2011 will be remembered as “the tablet year“. In a few months we will have at least 10 different tablets from major vendors in the market, including the one that started this new category, Apple iPad (iOS) and the followers Samsung Galaxy Tab (Android), RIM PlayBook (Tablet OS), Motorola XOOM (Android 3.0) and HP TouchPad (webOS).
In this case, I’ve made a research inside the RIM/BlackBerry PlayBook’s Browser that is available today inside the PlayBook Simulator. If you want to install it and try it for your self, see the “Mobile Emulators Ultimate Guide”. This is just a pre-release version of the OS and the browser, so it may have some little differences with the final version to be released in next months.
The browser, called just “Browser” inside the QNX-based Tablet OS, has a WebKit-based engine with an excellent HTML5 and new API’s support. In fact, it’s just behind Safari on iOS in terms of modern mobile browsers.
HTML/HTML5 webapp support #
First of all, the PlayBook allows us to create three kinds of HTML5 experiences:
- Browser-based webapps: just a website hosted on the web with an URL
- Packaged webapps aka WebWorks apps: a compiled ZIP package with the contents of the webapp. A widget API is available.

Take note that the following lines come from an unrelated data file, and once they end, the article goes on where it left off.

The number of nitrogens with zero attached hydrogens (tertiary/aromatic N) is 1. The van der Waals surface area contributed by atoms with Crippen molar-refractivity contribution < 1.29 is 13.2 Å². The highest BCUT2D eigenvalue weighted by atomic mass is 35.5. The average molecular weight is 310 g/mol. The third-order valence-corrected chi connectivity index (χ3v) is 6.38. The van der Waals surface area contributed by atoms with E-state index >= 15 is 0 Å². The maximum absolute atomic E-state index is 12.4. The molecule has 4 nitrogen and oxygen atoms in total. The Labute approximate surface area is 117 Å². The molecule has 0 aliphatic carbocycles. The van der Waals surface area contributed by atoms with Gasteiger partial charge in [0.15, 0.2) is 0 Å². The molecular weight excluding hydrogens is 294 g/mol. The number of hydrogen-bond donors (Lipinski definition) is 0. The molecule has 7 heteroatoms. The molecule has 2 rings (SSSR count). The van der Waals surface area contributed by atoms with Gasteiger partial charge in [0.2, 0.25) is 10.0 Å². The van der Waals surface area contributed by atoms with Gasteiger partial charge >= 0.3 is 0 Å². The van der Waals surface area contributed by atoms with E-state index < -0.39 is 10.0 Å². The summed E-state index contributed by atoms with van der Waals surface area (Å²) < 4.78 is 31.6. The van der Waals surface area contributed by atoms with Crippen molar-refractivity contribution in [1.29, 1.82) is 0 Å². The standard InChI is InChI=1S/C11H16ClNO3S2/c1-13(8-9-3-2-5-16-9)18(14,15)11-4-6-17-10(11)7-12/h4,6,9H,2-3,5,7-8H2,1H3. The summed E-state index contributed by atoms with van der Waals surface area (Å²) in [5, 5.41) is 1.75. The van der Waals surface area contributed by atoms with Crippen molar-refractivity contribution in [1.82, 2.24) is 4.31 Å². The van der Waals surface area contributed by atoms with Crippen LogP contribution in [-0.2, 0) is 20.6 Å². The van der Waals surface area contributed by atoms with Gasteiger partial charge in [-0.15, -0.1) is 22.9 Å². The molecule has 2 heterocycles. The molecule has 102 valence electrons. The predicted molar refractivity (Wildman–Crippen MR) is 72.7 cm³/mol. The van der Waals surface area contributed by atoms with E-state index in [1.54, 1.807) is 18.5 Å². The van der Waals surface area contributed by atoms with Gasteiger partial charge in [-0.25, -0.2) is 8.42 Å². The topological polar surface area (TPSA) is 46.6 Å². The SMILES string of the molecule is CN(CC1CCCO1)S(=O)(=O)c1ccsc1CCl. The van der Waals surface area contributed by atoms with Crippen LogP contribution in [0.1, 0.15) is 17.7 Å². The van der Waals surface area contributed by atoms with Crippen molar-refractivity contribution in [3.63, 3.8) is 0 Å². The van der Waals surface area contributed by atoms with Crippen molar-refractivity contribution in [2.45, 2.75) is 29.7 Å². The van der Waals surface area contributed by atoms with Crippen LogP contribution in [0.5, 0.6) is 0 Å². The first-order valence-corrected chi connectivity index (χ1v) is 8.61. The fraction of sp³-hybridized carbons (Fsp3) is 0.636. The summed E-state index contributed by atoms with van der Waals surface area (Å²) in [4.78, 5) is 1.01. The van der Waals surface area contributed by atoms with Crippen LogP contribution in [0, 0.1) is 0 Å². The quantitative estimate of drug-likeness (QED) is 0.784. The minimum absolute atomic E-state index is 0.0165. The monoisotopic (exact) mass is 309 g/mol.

- AIR applications: with an embedded web browser using a hybrid technique.
The browser supports HTML5 and CSS3 like other modern mobile browsers.
Features available #
The browser supports:
- CSS3 new visual effects
- CSS3 animations
- CSS3 2D transformations
- CSS3 transitions
- SVG and inline-SVG
- Touch events & device orientation events
- Viewport meta tag
- Data URI for embedding images
- File uploads
- Web SQL API
- Web Sockets API
- Web Workers API
- Device Motion API (aka Accelerometer API)
- W3C Geolocation API
- HTML5-classic stuff: AppCache, Canvas, new input types, contenteditable, video & audio (even it’s not working right now on the emulator).
What APIs are not supported yet? 3D Transformations (like the one available on iOS), IndexedDB and WebGL (there is no mobile browser supporting it right now, but in iOS 4.2 is available but not working).
Plugins and extensions #
Talking about plugins, the browser claims to have two:
- Flash Player 10.1
Using the browser #
The browser is still in a beta stage: I had to restart it many times while doing my testing (for example, testing sms: protocol links).
Opening popups with window.open creates a new tab and there is no simple closing mechanism. For tabbed browsing, you need to use your fingers to create a swipe down gesture from the middle-top of the screen.
Browser identification #
The user agent of the browser is
_Mozilla/5.0 (PlayBook; U; RIM Tablet OS 1.0.0; en-US) AppleWebKit/534.8+ (KHTML like Gecko) version/0.0.1 Safari/534.8+_
As we can see, there is no “mobile” or “BlackBerry” words on the user agent. That situation will lead current sites to not redirect them to small mobile versions automatically.
The funny stuff #
As other WebKit-based browsers, navigator.vendor returns “Apple Computers, Inc” and navigator.product return “Gecko”.
Hopefully I will test this and other tablets in the Mobile World Congress to upgrade this information.